What has been done by the Bashar Al-Assad government in the besieged city of Homs confirms that its policy is to stretch out the crisis for as long as is possible while it manipulates the world community.
Following its pledge to evacuate the inhabitants in the town and to offer a secure exit, Al-Assad regime seized the opportunity to imprison many of them. This follows the worsening of the conditions in Homs, to the degree that many of its people are surviving by eating cats and dogs. Al-Assad went so far as to attack the UN convoy that protected the civilians leaving the besieged city, in defiance of the world community and with contempt for the deal signed at the first round of Geneva peace talks.
In the recent Geneva II talks, the fundamental message that Al-Assad wished to convey was obvious; he will not move an iota from his position nor surrender any degree of authority, no matter how small. In the meantime, the West has shown total weakness in the face of Iran's Al-Assad lobbyists, exposing their real motives behind this concession that was negotiated over the corpses of the Syrian people.
What occurred recently in Homs has revealed the hypocrisy of the international community when dealing with humanitarian situations. Western governments do not hesitate to take action when the humanitarian situation demands it in other places. In a place like Homs, however, which is being strangled by starvation and a siege, the West's motivation and approach are completely different; it is Al-Assad who has been left to decide who remains in the city, who leaves and who is detained. His regime began by refusing to allow humanitarian aid to reach the people in Homs and insisted that its citizens leave the city instead; the West agreed. It then said that the men allowed to leave must be of a specific age group; the west agreed. Only when Al-Assad imprisoned the rest did the West denounce him.
The so-called world community is in reality part of the plot being played out against the Syrian people. The manner in which peace talks are being conducted proves that a solution acceptable to the people takes second place to one which satisfies the Syrian government and its Iranian allies. The aloofness of Al-Assad's envoy in Geneva is perplexing to say the least and raises big doubts. Indeed, the envoy is confident enough to make gains rather than offer concessions. Moreover, the government is now demanding that the opposition be labeled as "terrorists" while it blatantly rejects any plans concerning a transitional authority. The situation in Homs is a clear example of the humanitarian catastrophe that the people of Syria are facing. Homs is also one of the scenarios that the government relies on to coerce the oppositions to sign an agreement and to use as a tool in negotiations.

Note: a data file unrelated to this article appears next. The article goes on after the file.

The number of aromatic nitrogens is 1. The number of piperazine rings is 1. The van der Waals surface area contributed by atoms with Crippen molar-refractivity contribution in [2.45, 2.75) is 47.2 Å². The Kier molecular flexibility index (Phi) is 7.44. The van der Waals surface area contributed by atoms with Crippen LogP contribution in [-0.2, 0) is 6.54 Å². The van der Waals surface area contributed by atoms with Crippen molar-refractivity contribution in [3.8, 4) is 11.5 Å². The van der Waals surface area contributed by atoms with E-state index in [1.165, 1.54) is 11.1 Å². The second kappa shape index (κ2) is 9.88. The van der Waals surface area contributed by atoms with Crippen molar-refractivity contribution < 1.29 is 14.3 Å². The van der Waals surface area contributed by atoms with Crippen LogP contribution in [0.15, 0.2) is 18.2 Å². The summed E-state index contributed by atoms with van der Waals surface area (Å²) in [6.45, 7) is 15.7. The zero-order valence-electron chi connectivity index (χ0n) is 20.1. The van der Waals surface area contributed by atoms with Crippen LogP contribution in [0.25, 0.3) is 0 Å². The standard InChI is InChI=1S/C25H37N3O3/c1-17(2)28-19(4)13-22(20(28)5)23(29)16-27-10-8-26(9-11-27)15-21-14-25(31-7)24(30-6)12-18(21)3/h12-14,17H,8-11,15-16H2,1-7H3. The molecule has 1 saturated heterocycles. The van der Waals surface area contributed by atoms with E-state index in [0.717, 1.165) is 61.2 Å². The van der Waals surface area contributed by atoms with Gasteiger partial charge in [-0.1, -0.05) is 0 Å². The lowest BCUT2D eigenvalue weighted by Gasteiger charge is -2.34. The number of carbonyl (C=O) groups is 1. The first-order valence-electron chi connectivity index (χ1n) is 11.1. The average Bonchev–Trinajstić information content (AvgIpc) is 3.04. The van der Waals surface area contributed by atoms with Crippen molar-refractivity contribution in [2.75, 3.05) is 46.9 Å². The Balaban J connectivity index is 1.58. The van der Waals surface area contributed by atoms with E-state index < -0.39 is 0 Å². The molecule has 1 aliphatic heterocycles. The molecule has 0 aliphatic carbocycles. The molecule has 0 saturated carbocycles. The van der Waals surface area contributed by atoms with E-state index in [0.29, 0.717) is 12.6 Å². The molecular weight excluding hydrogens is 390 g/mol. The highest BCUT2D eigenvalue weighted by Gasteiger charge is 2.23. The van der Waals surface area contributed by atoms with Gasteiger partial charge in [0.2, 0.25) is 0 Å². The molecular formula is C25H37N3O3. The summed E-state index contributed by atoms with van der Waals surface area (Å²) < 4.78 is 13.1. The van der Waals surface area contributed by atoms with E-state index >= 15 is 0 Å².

The victims are now being portrayed as the villains in Geneva, which is just what Al-Assad wanted. Let the world ignore those who are being killed daily by explosive barrels and those dying of hunger and lack of medicine. What the Al-Assad government wants is to be seen as the champion fending off "terrorist movements whose aim is to target the West if victorious in Syria". As the "war against terror" continues, this could be the perfect moment for the West to turn the tables and convince its people about the identity of the real culprits in this war.
Geneva II is little more than an ambush for the Syrian people and opposition, precisely as predicted by the Syrian fighters, the only effective force on the ground long before the talks started. Let us hope that the opposition in Geneva acknowledges the serious crisis it is facing and withdraws before it is too late.
The views expressed in this article belong to the author and do not necessarily reflect the editorial policy of Middle East Monitor.